The move accelerates the advance of the 'Baby Bells' into the cable business and challenges the BellSouth telephone company on its home turf.
The two - Wometco and Georgia Cable Television - belonged to the Texas investor Robert Bass and his family. Together they serve around 466,000 households.
US West has been the most aggressive of all the Baby Bells in moving into the entertainment and cable businesses. Last year it paid dollars 2.5bn for a 25.5 per cent stake in Time Warner Entertainment with the aim of developing full service networks.
Its chairman, Richard McCormick, said that although Time Warner was not involved in the acquisition of the two cable companies it would be a strategic partner offering programming and other expertise in developing them. Time Warner is the second-largest cable operator in the US.
The model for US West's push into cable is its British operation, where it has the TeleWest joint venture with Tele-Communications, the biggest US cable systems operator. TeleWest now has 252,000 cable customers and 182,000 phone lines in Britain.
Atlanta is the ninth-largest metropolitan area in the US and one of the fastest-growing cities in the country. The systems being bought are also attractive because they are highly clustered.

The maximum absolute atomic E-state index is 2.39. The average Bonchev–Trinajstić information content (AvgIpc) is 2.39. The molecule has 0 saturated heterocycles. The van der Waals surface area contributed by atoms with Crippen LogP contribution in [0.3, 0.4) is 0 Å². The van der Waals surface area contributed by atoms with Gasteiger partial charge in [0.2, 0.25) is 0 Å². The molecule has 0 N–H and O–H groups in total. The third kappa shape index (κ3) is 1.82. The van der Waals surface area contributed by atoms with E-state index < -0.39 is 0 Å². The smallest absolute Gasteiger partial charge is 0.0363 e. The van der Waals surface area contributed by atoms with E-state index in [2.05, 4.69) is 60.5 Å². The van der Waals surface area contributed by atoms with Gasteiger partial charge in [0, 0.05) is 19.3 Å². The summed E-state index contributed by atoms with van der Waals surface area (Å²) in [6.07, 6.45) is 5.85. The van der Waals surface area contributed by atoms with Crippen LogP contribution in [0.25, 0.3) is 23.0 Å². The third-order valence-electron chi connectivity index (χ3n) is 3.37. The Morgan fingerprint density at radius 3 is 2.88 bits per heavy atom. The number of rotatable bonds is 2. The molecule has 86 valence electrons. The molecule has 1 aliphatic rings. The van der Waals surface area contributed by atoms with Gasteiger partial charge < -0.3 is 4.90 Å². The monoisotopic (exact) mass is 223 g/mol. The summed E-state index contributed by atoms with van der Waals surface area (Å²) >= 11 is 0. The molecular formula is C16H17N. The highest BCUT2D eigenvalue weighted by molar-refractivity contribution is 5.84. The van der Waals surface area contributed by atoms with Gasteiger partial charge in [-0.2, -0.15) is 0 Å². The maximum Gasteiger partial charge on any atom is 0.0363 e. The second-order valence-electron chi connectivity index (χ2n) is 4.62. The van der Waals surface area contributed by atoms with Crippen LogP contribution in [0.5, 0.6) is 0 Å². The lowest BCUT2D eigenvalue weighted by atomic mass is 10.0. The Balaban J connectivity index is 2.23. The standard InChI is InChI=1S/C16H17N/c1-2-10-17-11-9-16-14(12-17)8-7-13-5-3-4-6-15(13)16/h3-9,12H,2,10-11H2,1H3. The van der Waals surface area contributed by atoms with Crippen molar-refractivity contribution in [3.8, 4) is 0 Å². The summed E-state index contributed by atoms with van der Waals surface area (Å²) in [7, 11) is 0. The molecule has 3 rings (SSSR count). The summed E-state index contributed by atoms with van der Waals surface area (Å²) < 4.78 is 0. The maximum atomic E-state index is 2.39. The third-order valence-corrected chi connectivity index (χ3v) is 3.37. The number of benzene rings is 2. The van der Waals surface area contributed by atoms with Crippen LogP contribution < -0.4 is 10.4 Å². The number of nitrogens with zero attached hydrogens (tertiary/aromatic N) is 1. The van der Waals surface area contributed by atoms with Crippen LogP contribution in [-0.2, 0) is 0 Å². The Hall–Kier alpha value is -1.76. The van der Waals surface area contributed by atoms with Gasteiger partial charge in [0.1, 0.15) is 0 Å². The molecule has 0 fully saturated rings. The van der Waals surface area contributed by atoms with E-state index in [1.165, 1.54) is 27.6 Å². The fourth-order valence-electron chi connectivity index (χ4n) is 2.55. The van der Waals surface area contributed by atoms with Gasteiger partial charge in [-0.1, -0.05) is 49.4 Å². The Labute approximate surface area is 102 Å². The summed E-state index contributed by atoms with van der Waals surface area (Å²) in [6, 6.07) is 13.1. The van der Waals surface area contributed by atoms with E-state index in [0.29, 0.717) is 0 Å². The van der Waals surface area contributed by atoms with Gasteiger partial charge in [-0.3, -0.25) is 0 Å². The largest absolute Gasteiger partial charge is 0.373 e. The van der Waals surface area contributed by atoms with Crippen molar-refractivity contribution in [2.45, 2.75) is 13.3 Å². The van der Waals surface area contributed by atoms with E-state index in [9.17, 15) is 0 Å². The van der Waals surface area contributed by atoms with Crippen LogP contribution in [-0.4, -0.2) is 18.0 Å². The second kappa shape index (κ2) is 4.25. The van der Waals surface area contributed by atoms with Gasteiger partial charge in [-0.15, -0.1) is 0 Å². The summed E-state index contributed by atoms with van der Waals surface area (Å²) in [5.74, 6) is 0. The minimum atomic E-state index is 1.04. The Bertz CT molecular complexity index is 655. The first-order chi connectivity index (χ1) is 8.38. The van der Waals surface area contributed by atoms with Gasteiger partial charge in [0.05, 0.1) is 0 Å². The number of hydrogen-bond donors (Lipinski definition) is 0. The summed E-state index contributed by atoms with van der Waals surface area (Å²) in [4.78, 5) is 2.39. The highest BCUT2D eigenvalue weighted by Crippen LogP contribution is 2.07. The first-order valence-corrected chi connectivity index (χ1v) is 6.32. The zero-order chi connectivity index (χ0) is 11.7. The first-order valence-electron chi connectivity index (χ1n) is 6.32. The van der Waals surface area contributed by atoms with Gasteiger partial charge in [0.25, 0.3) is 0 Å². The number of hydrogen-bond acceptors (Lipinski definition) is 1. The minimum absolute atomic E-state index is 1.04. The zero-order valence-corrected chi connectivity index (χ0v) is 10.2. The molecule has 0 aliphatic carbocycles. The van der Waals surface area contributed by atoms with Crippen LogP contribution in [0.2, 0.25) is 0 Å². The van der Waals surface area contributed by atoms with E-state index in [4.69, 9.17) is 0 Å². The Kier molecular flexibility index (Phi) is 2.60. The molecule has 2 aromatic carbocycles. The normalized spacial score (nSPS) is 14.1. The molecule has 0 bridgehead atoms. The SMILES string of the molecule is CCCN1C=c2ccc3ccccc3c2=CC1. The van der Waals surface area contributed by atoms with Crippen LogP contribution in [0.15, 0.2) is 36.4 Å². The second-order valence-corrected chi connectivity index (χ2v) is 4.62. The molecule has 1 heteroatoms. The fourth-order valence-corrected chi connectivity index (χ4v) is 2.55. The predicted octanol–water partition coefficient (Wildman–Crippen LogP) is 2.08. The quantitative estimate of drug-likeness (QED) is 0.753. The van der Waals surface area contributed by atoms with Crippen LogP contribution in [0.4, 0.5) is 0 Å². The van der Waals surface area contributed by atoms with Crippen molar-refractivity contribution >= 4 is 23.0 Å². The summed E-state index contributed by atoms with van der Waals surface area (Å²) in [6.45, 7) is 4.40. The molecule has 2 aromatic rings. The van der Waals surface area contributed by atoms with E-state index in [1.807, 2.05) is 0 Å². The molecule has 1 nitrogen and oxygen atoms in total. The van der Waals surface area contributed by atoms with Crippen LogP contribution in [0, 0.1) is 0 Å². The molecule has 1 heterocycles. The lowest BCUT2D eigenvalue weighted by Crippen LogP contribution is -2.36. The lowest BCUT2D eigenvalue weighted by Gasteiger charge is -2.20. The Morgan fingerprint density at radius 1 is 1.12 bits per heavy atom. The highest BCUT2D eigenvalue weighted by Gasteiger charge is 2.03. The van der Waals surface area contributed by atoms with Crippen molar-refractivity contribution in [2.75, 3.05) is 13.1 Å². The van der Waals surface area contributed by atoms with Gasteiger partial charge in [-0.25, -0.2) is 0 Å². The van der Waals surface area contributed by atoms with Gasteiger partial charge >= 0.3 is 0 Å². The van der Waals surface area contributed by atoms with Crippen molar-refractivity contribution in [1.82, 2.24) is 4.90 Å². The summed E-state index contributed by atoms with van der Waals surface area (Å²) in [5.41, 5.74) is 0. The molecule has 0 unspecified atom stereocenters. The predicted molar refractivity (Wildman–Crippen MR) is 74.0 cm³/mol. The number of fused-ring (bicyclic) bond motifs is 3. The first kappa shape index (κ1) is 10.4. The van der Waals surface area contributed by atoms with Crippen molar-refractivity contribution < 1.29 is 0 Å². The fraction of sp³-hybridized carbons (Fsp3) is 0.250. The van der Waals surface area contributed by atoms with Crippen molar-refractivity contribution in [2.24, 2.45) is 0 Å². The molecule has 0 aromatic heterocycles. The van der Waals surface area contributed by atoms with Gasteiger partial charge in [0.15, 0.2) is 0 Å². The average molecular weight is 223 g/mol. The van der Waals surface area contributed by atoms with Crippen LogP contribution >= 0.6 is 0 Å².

Bell Cablemedia, one of the largest British cable television operations, is raising dollars 479m through a public offering in the US and UK and the issue of senior debt notes. The shares will be traded on Nasdaq but the company hopes to seek a full listing in London.
After completion Bell Cablemedia, valued at around dollars 1bn, will be owned 42.2 per cent by Bell Canada, with Cable and Wireless owning 12.5 per cent.
Jones, a US cable group, will have 14.1 per cent of the new company after reversing its cable interests into the group. Part of the proceeds will be used to fund Bell Cablemedia's cable telephone and television franchises in Britain.